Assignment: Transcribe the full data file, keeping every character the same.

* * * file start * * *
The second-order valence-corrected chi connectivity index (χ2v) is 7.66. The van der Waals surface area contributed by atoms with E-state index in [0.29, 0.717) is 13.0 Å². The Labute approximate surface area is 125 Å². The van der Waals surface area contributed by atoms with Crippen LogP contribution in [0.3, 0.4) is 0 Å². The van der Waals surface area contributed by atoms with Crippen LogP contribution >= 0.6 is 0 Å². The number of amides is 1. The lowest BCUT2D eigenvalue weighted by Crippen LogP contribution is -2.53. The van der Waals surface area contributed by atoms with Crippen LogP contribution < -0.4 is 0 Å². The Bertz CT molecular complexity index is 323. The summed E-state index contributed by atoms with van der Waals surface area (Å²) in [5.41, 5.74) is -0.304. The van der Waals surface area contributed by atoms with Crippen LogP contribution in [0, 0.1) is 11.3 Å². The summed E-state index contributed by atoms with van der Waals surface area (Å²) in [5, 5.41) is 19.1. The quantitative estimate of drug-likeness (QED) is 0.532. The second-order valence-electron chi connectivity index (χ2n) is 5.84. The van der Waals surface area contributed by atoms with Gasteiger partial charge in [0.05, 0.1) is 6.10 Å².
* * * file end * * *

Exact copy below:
The second-order valence-corrected chi connectivity index (χ2v) is 7.66. The van der Waals surface area contributed by atoms with E-state index in [0.29, 0.717) is 13.0 Å². The Labute approximate surface area is 125 Å². The van der Waals surface area contributed by atoms with Crippen LogP contribution in [0.3, 0.4) is 0 Å². The van der Waals surface area contributed by atoms with Crippen LogP contribution >= 0.6 is 0 Å². The number of amides is 1. The lowest BCUT2D eigenvalue weighted by Crippen LogP contribution is -2.53. The van der Waals surface area contributed by atoms with Crippen LogP contribution < -0.4 is 0 Å². The Bertz CT molecular complexity index is 323. The summed E-state index contributed by atoms with van der Waals surface area (Å²) in [5.41, 5.74) is -0.304. The van der Waals surface area contributed by atoms with Crippen LogP contribution in [0, 0.1) is 11.3 Å². The summed E-state index contributed by atoms with van der Waals surface area (Å²) in [5, 5.41) is 19.1. The quantitative estimate of drug-likeness (QED) is 0.532. The second-order valence-electron chi connectivity index (χ2n) is 5.84. The van der Waals surface area contributed by atoms with Gasteiger partial charge in [0.05, 0.1) is 6.10 Å².